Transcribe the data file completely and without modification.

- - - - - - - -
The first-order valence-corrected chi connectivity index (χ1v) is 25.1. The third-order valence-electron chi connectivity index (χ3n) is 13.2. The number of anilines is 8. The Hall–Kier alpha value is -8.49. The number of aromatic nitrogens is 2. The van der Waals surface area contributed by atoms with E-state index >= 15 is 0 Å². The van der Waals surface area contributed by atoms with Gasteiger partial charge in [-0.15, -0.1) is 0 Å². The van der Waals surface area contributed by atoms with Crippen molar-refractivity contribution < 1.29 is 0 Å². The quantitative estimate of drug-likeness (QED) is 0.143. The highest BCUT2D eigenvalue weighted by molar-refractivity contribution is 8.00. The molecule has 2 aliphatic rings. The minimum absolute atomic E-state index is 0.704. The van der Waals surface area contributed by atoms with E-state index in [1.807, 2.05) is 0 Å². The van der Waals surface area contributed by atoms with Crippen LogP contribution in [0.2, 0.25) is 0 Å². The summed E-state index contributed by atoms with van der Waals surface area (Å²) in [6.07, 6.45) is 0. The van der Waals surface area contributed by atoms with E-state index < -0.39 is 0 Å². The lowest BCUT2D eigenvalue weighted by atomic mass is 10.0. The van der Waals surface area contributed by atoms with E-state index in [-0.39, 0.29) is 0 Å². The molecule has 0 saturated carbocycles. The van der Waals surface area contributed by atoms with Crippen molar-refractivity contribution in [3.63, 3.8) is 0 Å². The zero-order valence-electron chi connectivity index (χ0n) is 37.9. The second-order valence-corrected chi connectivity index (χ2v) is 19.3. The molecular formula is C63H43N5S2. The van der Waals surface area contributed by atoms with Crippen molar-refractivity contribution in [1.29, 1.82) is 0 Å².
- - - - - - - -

The first-order valence-corrected chi connectivity index (χ1v) is 25.1. The third-order valence-electron chi connectivity index (χ3n) is 13.2. The number of anilines is 8. The Hall–Kier alpha value is -8.49. The number of aromatic nitrogens is 2. The van der Waals surface area contributed by atoms with E-state index >= 15 is 0 Å². The van der Waals surface area contributed by atoms with Gasteiger partial charge in [-0.15, -0.1) is 0 Å². The van der Waals surface area contributed by atoms with Crippen molar-refractivity contribution < 1.29 is 0 Å². The quantitative estimate of drug-likeness (QED) is 0.143. The highest BCUT2D eigenvalue weighted by molar-refractivity contribution is 8.00. The molecule has 2 aliphatic rings. The minimum absolute atomic E-state index is 0.704. The van der Waals surface area contributed by atoms with E-state index in [1.807, 2.05) is 0 Å². The van der Waals surface area contributed by atoms with Crippen LogP contribution in [0.2, 0.25) is 0 Å². The summed E-state index contributed by atoms with van der Waals surface area (Å²) in [6.07, 6.45) is 0. The van der Waals surface area contributed by atoms with E-state index < -0.39 is 0 Å². The lowest BCUT2D eigenvalue weighted by atomic mass is 10.0. The van der Waals surface area contributed by atoms with E-state index in [-0.39, 0.29) is 0 Å². The molecule has 0 saturated carbocycles. The van der Waals surface area contributed by atoms with Crippen molar-refractivity contribution in [3.63, 3.8) is 0 Å². The zero-order valence-electron chi connectivity index (χ0n) is 37.9. The second-order valence-corrected chi connectivity index (χ2v) is 19.3. The molecular formula is C63H43N5S2. The van der Waals surface area contributed by atoms with Crippen molar-refractivity contribution in [1.29, 1.82) is 0 Å².